A few weeks ago the California Department of Education and members of the Recommended Literature Committee scheduled a phone conference to discuss the issue of reading levels and age appropriateness. We were concerned that younger students with high Lexile/AR levels were reading books on the Recommended Literature List that were too mature for them.
The librarians involved have served on this committee for multiple terms and certainly know a thing or two about children and young adult books. We agreed that all too often school librarians, library staff, and teachers use reading levels as the main criteria when assigning or suggesting reading materials. Unfortunately, relying only on reading levels can sometimes be suspect. Harper Lee’s To Kill a Mockingbird has a relatively low Lexile (790), and the text could easily be read by 5th graders. However, the book has mature themes… in other words it has simple text but complex themes and is not a suitable choice for an eleven-year-old. We need to remember that Lexile levels only measure readability and not content.
Lately on library list serves, I have read multiple posts asking for recommendations for young readers with high reading levels. These posts make me wonder if current literature choices are merely based on text complexity. In an October 12, 2017, School Library Journal article, Irene C. Fountas and Gay Su Pinnell wrote “…levels have no place in classroom libraries, in school libraries, in public libraries, or on report cards.” They went on to say, “…choice is a really important part of going to the library and using the library… it builds your sense of yourself as a reader and your self-efficacy as a reader. That’s where confidence really begins.”
Have we forgotten children’s literature is brimming with figurative language and literary devices? Susan Hall writes in the introduction to her classic Using Picture Books to Teach Literary Devices, “Strong stunning memorable writing can appear in the spare text of a picture story book.” School librarians and staff should provide books that will expose students to the richness of hyperbole, simile, metaphor, narrative, style, characters, plot, and inferences. Yes, these titles may be a picture book or below the student’s reading level, but they are still an important part of every literacy journey.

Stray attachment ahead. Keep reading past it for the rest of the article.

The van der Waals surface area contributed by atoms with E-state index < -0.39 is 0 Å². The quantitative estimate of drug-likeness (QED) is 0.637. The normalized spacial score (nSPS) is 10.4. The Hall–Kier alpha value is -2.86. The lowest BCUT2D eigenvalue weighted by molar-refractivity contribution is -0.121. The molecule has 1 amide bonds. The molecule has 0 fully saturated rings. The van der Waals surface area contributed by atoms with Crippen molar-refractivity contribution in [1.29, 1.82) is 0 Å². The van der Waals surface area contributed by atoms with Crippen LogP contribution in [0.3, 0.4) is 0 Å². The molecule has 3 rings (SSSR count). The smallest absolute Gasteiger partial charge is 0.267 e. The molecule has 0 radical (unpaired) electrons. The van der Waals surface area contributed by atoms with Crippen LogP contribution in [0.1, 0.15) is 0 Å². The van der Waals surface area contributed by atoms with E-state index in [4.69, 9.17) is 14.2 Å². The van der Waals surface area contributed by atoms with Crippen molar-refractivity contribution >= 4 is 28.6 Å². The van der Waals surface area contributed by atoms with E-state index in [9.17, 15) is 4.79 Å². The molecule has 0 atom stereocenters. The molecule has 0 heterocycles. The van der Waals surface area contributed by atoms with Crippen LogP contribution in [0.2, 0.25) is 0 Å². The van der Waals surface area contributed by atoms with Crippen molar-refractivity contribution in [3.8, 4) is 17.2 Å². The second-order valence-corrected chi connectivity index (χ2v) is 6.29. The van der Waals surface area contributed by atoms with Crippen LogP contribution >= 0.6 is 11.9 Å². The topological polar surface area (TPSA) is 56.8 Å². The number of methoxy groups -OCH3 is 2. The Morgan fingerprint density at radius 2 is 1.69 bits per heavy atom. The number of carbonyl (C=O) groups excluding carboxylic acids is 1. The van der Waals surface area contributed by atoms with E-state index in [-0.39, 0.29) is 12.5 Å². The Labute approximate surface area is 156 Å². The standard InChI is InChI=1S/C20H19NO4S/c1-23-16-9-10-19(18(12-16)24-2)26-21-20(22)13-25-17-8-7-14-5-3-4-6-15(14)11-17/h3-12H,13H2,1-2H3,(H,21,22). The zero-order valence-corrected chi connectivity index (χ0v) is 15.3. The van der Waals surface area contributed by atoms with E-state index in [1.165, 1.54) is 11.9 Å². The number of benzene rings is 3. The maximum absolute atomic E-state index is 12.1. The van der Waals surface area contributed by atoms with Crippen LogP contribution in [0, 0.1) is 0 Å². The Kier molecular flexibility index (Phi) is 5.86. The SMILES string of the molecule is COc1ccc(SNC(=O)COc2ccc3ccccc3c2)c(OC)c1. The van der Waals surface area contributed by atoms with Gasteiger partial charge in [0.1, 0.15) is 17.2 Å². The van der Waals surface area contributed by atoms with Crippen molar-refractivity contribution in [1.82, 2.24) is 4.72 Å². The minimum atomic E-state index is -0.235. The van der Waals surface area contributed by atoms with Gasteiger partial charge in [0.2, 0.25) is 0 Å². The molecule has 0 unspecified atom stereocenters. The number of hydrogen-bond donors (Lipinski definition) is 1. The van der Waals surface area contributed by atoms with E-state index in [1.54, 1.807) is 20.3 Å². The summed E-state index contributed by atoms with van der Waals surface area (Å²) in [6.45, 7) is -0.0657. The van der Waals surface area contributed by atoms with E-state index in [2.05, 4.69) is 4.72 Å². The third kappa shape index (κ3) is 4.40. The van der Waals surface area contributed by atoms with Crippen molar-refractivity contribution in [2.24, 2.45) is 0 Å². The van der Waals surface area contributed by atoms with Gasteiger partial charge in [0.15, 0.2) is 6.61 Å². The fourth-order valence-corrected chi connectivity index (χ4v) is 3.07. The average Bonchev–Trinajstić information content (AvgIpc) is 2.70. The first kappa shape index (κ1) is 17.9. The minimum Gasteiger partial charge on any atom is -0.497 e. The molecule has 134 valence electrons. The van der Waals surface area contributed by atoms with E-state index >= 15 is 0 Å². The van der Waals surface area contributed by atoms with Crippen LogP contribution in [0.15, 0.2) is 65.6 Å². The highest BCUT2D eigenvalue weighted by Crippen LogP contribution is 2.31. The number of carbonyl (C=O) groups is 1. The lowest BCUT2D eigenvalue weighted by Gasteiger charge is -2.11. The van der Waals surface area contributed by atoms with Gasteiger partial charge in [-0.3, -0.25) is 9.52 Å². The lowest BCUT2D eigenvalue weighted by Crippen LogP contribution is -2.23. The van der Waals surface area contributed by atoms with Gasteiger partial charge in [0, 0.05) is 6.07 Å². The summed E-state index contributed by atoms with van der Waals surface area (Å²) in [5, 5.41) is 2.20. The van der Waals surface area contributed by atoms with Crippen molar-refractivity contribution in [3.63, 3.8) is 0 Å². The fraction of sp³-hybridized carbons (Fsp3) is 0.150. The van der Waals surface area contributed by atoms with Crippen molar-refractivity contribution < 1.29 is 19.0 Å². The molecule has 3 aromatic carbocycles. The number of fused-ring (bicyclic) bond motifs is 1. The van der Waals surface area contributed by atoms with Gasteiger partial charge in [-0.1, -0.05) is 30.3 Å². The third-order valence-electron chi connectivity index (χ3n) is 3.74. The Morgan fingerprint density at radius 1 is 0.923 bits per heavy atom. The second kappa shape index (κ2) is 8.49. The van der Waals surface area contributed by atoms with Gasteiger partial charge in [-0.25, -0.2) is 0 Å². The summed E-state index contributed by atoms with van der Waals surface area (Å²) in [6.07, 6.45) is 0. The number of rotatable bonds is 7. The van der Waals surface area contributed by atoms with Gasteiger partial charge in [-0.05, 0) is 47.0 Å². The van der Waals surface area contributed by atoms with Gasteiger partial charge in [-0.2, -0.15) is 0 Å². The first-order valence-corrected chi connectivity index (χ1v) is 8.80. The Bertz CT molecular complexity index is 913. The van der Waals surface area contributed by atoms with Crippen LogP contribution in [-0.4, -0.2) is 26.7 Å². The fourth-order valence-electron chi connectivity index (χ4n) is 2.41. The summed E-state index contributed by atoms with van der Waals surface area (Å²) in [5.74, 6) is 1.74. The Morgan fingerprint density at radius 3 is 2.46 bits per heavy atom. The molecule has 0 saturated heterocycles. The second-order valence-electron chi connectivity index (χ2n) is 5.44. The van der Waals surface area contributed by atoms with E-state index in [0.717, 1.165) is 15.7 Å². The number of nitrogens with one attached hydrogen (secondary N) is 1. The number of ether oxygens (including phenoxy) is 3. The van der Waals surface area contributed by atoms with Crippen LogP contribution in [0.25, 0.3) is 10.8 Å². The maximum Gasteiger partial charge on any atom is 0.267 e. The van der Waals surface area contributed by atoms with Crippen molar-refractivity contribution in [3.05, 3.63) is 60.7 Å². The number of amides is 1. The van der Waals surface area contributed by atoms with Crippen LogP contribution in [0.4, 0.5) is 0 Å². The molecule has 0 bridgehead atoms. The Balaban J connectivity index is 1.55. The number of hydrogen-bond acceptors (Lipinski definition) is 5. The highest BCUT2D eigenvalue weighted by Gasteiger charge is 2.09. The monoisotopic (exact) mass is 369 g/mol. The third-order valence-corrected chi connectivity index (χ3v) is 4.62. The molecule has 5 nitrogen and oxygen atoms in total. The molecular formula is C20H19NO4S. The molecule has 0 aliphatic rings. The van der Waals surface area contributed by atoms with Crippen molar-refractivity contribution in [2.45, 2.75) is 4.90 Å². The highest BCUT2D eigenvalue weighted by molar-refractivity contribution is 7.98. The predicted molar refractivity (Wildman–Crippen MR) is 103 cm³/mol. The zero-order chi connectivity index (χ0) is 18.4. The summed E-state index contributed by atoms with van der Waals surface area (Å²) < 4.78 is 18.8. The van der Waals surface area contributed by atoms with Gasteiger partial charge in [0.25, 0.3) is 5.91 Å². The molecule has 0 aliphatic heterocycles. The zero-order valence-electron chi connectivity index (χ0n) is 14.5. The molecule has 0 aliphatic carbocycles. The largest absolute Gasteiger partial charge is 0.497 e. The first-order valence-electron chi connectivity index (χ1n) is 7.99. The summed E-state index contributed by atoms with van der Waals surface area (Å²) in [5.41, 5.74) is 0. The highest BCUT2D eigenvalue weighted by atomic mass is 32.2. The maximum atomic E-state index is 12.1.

At the risk of sounding old-fashioned (a rarity for me), I still believe there are literary building blocks of children’s literature that prepare students for more advanced reading. Luckily Hollywood has saved many of these classic and award-winning titles from the weeding pile by turning them into movies and boosting popularity. In the meantime, librarians and library staff can increase the circulations of these oldie-but-goodies by promoting them through classic book clubs, Newbery and Caldecott clubs, read-aloud or audio books, and even that movie tie-in.
So many factors go into choosing a book that will resonate with the reader. All too often we neglect to include interest level, historical perspective, and cultural literacy into the “reading recipe.” I think it may very well be time to reevaluate our book selections and readers/teachers advisory.
Author: Kate MacMillan
18 years as Coordinator of Library Services for Napa Valley USD and Napa Valley School Library Consortium; 2010-current CDE Recommended Literature Committee member; 8 years as an outside library consultant for Follett Library Resources; 6 years as a Napa County Library Commissioner; Current member of California Dept of Education’s Literature Committee; Napa TV Public Access board member; ALA, AASL, CLA (Californiia Library Association), CSLA (California School Library Association) and CUE (Computer Using Educators). Conference presentations include: United We Stand; School and Public Libraries Working Together (CLA 2016, CSLA 2017), It’s Not Your Mother’s Library 2012 and 2013 (CUE); Enhancing Online Resources through Library Partnerships (CUE 2010); Implementing School Library Consortium (CSLA 2008); Athletes as Readers and Leaders (2008 Association of American Publishers & CSLA Project). Contributor to School Libraries: What’s Now, What’s Next, What’s Yet to Come!